First, you need a source of Hydrogen gas as fuel for the fuel cell. There are numerous ways to obtain Hydrogen gas but in my case the only viable method would be electrolysis - the other methods are way to complex for a home system and commercial sized systems usually don't scale down to home-sized systems very well. Secondly, you need platinum for the catalyst material in a fuel cell. While the requirement for platinum as the the catalyst material is not large (requires a very small amount) it is still rather expensive. Third - you need a ion-conductive membrane material that will conduct Hydrogen ions (an Ion is nothing more than a atom with an electron stripped off of it giving it a net positive charge) and handle the heat levels generated within the fuel cell. The membrane material needs to be rather thin to allow rapid transfer of the Hydrogen ions through the membrane but think enough not to break due to pressure differentials across the membrane - usually the membrane is around 10 - 20 mils think. Again - there is a cost factor involved not to mention the construction factor in fabricating a working membrane with the catalyst material coated on both sides of the active areas of the membrane. From some if my research there are sites on the Internet where you can learn to "build" a Hydrogen/Oxygen fuel cell and they don't look too difficult to construct. But - buying the materials to build a fuel cell then actually building one with a fair amount of efficiency are two distinctly different things! Not only are they not so easy to construct you will need to construct multiple fuel cells as they normally only have about 0.5-Volt output - you actually need a fuel cell stack to get enough voltage to be useful. If you are looking to produce around 5-volts, the voltage needed for my project, you will need to either buy or fabricate 10 to 12 fuel cells.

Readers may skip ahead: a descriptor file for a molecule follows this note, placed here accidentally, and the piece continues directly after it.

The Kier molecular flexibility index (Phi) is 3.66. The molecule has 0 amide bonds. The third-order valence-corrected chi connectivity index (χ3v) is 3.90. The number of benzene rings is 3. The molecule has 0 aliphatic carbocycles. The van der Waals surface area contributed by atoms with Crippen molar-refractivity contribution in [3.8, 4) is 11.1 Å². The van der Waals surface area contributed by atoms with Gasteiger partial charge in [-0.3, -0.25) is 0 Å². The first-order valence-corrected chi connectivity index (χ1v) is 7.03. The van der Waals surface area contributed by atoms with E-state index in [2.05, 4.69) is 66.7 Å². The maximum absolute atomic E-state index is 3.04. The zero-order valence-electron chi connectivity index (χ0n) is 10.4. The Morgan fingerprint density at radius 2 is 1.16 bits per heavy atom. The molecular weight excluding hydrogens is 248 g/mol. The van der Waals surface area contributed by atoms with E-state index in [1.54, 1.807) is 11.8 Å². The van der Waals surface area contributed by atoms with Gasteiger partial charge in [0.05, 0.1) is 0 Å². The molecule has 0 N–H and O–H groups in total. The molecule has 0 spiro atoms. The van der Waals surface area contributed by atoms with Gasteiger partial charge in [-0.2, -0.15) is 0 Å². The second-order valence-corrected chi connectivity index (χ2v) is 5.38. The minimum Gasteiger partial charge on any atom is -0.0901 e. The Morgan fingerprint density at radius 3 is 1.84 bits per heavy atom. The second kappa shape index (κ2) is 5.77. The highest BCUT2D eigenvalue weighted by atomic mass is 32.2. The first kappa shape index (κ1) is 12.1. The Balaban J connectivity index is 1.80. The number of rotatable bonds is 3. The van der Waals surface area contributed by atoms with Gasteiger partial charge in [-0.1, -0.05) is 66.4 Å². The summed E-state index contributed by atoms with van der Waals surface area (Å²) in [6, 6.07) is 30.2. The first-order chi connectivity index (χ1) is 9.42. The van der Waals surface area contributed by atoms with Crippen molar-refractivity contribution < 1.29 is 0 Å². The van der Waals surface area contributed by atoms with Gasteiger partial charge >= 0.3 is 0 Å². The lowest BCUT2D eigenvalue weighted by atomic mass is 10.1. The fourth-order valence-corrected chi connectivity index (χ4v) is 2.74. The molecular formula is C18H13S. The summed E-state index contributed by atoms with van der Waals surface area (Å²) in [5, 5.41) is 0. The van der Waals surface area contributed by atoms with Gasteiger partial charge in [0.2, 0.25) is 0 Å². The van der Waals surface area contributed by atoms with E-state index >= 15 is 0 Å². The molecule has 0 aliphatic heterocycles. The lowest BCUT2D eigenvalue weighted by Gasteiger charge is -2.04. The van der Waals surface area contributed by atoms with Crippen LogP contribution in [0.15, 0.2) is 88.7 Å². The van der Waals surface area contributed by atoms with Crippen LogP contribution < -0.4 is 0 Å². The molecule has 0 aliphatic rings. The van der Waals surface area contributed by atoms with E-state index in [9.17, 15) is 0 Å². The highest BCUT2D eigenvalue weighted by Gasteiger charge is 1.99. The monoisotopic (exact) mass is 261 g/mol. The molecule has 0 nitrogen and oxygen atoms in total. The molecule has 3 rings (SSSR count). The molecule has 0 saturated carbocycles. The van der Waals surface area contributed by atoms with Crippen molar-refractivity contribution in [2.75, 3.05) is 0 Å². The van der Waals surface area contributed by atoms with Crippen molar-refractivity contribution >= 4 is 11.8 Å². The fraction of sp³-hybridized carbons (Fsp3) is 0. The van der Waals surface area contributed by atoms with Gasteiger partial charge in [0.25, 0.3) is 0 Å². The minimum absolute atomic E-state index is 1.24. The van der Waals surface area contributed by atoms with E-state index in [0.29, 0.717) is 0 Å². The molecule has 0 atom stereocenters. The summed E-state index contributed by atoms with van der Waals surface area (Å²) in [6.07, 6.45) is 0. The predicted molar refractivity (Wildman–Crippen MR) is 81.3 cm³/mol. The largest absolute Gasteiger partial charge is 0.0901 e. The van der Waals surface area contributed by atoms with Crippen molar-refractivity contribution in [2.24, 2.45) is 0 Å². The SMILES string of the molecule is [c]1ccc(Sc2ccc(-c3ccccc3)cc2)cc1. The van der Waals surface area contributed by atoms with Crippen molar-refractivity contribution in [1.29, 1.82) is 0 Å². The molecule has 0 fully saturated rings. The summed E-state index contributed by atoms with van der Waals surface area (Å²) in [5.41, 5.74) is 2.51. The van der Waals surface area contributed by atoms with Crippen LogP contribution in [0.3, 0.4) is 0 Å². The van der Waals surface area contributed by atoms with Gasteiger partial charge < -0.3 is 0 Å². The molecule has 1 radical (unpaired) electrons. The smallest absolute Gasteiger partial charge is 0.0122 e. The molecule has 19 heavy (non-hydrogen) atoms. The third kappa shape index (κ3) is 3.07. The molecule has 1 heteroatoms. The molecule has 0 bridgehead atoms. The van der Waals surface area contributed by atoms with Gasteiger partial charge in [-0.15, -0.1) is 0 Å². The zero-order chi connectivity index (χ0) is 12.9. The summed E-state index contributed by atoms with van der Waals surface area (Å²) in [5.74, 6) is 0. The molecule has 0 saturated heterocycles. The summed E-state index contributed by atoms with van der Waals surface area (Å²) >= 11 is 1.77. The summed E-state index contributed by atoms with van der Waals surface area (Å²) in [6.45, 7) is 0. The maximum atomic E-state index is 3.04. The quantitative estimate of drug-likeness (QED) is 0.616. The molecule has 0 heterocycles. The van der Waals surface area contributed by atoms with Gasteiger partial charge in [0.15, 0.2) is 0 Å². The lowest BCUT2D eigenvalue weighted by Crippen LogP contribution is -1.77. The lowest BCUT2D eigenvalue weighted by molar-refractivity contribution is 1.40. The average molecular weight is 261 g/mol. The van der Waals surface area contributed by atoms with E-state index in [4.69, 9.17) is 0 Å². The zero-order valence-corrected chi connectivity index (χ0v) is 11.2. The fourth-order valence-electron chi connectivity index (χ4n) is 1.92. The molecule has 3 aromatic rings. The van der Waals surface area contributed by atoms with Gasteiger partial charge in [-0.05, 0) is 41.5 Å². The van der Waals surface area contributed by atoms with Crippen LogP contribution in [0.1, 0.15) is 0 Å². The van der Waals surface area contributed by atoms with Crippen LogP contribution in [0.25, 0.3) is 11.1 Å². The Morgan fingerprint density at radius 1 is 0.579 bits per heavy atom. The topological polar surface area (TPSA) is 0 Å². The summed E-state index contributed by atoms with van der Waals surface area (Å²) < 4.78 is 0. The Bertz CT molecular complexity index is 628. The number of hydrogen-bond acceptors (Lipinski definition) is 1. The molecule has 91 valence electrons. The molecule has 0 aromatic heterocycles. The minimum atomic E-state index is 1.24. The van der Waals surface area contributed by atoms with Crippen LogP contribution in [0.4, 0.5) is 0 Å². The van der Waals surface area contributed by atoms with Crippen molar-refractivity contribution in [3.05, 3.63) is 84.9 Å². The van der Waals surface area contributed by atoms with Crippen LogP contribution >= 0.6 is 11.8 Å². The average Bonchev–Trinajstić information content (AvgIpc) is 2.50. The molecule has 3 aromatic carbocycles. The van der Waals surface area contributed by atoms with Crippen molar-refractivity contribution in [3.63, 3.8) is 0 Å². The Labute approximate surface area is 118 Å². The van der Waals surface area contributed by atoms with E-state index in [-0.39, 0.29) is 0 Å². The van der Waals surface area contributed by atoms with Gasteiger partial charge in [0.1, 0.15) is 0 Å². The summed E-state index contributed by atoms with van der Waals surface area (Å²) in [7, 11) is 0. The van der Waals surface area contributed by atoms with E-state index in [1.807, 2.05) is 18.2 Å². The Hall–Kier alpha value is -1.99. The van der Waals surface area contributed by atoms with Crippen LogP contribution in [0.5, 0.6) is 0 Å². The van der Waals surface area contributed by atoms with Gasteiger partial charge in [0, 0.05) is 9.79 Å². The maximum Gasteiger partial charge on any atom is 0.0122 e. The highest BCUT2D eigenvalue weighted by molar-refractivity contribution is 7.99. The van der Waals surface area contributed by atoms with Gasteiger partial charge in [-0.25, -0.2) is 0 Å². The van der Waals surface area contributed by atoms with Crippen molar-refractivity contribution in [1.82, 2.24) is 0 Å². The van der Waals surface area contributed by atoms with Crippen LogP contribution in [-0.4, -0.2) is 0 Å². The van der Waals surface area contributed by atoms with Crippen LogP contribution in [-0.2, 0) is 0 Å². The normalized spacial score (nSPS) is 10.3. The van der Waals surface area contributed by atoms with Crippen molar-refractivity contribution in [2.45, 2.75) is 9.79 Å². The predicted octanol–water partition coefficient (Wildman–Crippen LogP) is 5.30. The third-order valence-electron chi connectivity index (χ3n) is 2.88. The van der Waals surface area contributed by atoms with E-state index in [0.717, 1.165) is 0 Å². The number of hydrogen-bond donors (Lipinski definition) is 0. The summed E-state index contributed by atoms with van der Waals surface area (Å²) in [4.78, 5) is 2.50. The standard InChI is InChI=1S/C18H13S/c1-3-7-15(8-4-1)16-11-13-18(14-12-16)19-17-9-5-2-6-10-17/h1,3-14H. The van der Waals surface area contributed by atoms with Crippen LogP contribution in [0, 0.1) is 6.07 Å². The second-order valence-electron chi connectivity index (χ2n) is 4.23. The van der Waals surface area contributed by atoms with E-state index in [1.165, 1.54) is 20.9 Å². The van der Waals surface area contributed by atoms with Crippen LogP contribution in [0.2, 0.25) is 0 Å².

While I am not trying to dissuade anyone from attempting to build their own fuel cell stack it is not something I care to tackle myself - I will leave it to the companies that do that sort of thing best as they have the expertise and required skills to produce viable fuel cells. Besides, I don't have the time nor inclination to go through all of the steps to design and build an efficient fuel cell stack.

A second thing that turns me away from fuel cell technologies for this application is the fact they are still expensive! An average Hydrogen/Oxygen fuel cell stack that produces around 6-volts @ 20 Watts (around 3-Amperes of current) will set you back about $500.00 USD (that is my budget for the whole project!). If you have some interest in PEM (Polymer Electrolyte Membrane) Fuel Cells a good source for them, at a reasonable price, is The Fuel Cell Store for the 20-watt version (pictured to the right). Of course you will still need a method of storing the Hydrogen gas and a way to produce it as well! This fuel cell requires Dry Hydrogen gas at around 3-PSIG @ 280ml/minute to produce 20-watts of electrical power (6.6-VDC @ 3.3-Amps) so you will need at least some method to pressurize the Hydrogen gas and store at least 400+ liters of gas for a 24-hour operational period at full rated power. This does not sound like a simple method to me for achieving a cost effective power system for my project.

Ethanol/Oxygen Fuel Cells: